(Reuters) -- Amazon.com Inc has bought the global television rights to 'The Lord of the Rings,' the company said on Monday, in what may be its biggest and most expensive move yet to draw viewers to its streaming and shopping club Prime.
Amazon said it will produce a multi-season series that explores new storylines preceding author J.R.R. Tolkien's 'The Fellowship of the Ring,' the first installment in the famed fantasy trilogy.
Three movies made of the trilogy in the early 2000s, filmed in New Zealand and based on Tolkien's novels, garnered nearly $3 billion at the box office and 17 Academy Awards.
New Line Cinema, which distributed the film trilogy, the Tolkien Estate and Trust, and publisher HarperCollins will work with Amazon to produce the television series.
Amazon did not say how much it was paying for the rights.
The project underscores a shift in Amazon's video programming. Its studio started in 2010 with a focus on unique shows beloved by critics, such as 'Transparent,' about a father coming out as transgender to his family.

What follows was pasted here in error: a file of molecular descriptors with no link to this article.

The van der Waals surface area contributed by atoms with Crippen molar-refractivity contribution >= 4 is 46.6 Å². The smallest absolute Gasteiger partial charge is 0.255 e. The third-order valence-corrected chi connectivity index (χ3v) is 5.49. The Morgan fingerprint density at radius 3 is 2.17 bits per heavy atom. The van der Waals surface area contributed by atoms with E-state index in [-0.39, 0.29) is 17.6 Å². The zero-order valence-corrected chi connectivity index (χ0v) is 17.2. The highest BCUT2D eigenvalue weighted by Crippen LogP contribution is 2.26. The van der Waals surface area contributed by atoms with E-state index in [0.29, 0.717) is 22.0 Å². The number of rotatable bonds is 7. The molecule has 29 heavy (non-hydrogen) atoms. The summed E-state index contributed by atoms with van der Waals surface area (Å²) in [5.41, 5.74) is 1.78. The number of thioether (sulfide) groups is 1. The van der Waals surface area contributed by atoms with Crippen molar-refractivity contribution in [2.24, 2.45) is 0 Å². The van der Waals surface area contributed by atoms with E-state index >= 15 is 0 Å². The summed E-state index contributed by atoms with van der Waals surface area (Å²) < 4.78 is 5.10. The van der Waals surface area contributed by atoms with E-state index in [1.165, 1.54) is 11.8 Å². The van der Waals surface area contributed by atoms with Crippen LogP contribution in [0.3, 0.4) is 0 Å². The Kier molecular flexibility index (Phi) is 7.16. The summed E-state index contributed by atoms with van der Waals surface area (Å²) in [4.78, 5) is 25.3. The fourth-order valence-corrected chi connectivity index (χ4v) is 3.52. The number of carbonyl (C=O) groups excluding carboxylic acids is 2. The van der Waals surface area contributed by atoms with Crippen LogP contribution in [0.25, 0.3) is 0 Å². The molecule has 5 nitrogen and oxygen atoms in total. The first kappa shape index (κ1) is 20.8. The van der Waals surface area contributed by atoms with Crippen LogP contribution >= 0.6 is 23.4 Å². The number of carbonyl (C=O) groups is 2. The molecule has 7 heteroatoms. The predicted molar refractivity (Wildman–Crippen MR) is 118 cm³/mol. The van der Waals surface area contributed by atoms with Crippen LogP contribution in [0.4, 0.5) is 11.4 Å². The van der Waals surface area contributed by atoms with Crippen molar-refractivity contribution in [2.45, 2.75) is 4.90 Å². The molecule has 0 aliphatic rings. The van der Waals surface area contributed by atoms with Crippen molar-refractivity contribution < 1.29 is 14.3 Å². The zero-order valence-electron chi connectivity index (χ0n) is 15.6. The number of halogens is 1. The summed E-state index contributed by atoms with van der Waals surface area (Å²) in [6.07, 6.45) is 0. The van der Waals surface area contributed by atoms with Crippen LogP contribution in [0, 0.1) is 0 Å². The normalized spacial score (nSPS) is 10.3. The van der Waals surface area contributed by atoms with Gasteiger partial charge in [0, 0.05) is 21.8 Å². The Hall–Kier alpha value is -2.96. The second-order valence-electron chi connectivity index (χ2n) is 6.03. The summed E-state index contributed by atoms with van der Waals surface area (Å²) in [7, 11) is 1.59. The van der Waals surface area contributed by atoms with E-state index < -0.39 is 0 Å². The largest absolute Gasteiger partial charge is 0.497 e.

That was a winning formula for attracting Hollywood talent, awards and buzz, though not Prime subscribers around the world.
Now, Amazon is looking for a dramatic show that could be a hit globally, much like HBO's popular fantasy series 'Game of Thrones.'
This puts Amazon in uncharted territory, with higher-than-usual production costs expected so it can transport viewers to Middle Earth.
Amazon justifies its spending on programming as a way to draw new sign-ups to Prime, whose members buy more goods more often from the world's largest online retailer.
"Amazon is committed to producing super high quality, recognized, branded entertainment," said Wedbush Securities industry analyst Michael Pachter. "That's a departure from shows like 'Transparent' and 'Catastrophe.'"
"By definition this will be expensive," he added.
(Reporting by Jeffrey Dastin in San Francisco, Editing by Rosalba O'Brien)